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ScreenOS Cookbook Recipe 8.6 - Configure Destination NAT

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Article ID: KB12631 KB Last Updated: 24 May 2019Version: 7.0
Summary:
ScreenOS Cookbook Recipe 8.6, copied from the ScreenOS Cookbook, documents how to configure Destination NAT (Network Address Translation).  It has been modified slightly for the NAT Resolution Guide.
Symptoms:
  • I want to configure a destination NAT for an internal server. 
  • Users on Internet will use the Server Public IP address 1.1.1.100 to access the internal server 192.168.1.100
 

Recipe 8.6 addresses how to configure Destination NAT (without port mapping) -- A Destination Public IP address is translated to a Private IP address.  Refer to ScreenOS Recipe 8.7 on how to configure Destination PAT (port mapping) -- A Destination Public IP address and predetermined port are translated to a Private IP address and another predetermined port. 

Solution:
This solution shows how to configure destination NAT (Policy NAT-Dst). 
 
  • Is your Server Public IP address on a different network than the firewall's external/public interface?   For example, in the network diagram above, the Server Public IP, 1.1.1.100, is on a different network than the firewall's Untrust interface IP, 2.2.2.2.
    If so, follow the 'Server Public IP address is on different network than the Untrust interface IP address' section in the Discussion below.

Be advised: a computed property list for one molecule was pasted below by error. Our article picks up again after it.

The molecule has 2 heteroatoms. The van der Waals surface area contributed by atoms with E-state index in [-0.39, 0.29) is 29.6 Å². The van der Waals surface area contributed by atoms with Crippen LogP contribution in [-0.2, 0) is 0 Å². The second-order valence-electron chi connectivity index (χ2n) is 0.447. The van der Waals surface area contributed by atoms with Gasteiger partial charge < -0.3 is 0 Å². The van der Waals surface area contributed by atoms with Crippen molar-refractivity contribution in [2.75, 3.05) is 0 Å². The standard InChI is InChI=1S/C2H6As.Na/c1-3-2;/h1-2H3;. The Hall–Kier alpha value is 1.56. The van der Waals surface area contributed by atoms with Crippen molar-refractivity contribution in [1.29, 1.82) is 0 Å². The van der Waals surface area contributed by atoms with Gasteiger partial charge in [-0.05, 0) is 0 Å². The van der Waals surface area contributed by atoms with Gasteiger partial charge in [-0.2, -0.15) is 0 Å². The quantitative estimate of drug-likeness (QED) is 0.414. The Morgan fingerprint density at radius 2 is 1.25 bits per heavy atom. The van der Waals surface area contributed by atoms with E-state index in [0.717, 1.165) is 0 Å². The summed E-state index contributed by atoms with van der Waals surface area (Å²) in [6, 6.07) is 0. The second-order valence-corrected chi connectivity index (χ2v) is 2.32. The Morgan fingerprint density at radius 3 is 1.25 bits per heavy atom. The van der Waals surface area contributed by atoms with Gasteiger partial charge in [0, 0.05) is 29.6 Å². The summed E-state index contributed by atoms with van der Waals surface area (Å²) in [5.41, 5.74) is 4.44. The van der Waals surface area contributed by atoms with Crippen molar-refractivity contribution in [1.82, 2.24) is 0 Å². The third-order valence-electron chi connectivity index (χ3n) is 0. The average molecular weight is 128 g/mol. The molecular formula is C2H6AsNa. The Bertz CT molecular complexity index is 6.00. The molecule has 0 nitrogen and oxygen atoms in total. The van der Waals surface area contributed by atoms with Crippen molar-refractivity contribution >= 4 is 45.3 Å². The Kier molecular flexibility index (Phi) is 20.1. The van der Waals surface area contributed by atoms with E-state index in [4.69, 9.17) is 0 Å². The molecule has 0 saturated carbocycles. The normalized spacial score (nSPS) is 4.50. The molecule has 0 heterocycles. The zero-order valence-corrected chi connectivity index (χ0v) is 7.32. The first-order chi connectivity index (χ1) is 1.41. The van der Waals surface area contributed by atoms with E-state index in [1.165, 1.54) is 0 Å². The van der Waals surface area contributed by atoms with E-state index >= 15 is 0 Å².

• Is your Server Public IP address on the same network as the firewall's external/public interface?  For example, if the Server Public IP address is 2.2.2.3/24, and the firewall's Untrust interface IP is 2.2.2.2/24, then they are on the same network.
    If so, follow the 'Server Public IP address is on the same network as the Untrust interface IP address' section in the Discussion below.

  • Is the Server Public IP address the same IP as the firewall's external/public interface? 
    If so, policy NAT-Dst, which is documented in this recipe, cannot be used.   Instead, configure destination NAT with a VIP.  Go to ScreenOS Cookbook Recipe 8.7 - KB12608.
 

Solution Summary


Configure the address object for the public address:

set address trust server-pub 1.1.1.100/32

Configure a route for the public address to point in the direction of the private address:

set interface ethernet0/0 zone trust
set route 1.1.1.100/32 int e0/0

Configure the destination translation within a policy:

set policy from untrust to trust any server-pub any nat dst ip 192.168.1.100 permit

 


Discussion

Policy NAT-DST was introduced with ScreenOS 5.0. It was designed to replace MIP and VIP. A very common reason why policy NAT-DST is preferred over a MIP is because a MIP supports a public address in a different network than that of the ingress interface only if the ingress interface is in the Untrust zone. On all other zones, MIPs must be in the same network with the IP address of the interface on which they live. This limitation was lifted in ScreenOS 6.1. NAT-DST is not tied to an interface, and therefore, there is no such limitation. However, because MIP is so easy to understand and configure, NAT-DST is most often used for VIP-style configurations (see ScreenOS Recipe 8.7) or very controlled translations such as conditional translation. A policy NAT-DST is a static destination translation. The IP address, or the port, or both, can be translated.

Table 8-7 shows the destination NAT translation configuration.

Table 8-7. Destination NAT translation

Private or local portion Public or global portion
src-ip dst-ip src-port dst-port x-src-ip x-dst-ip x-src-port x-dst-port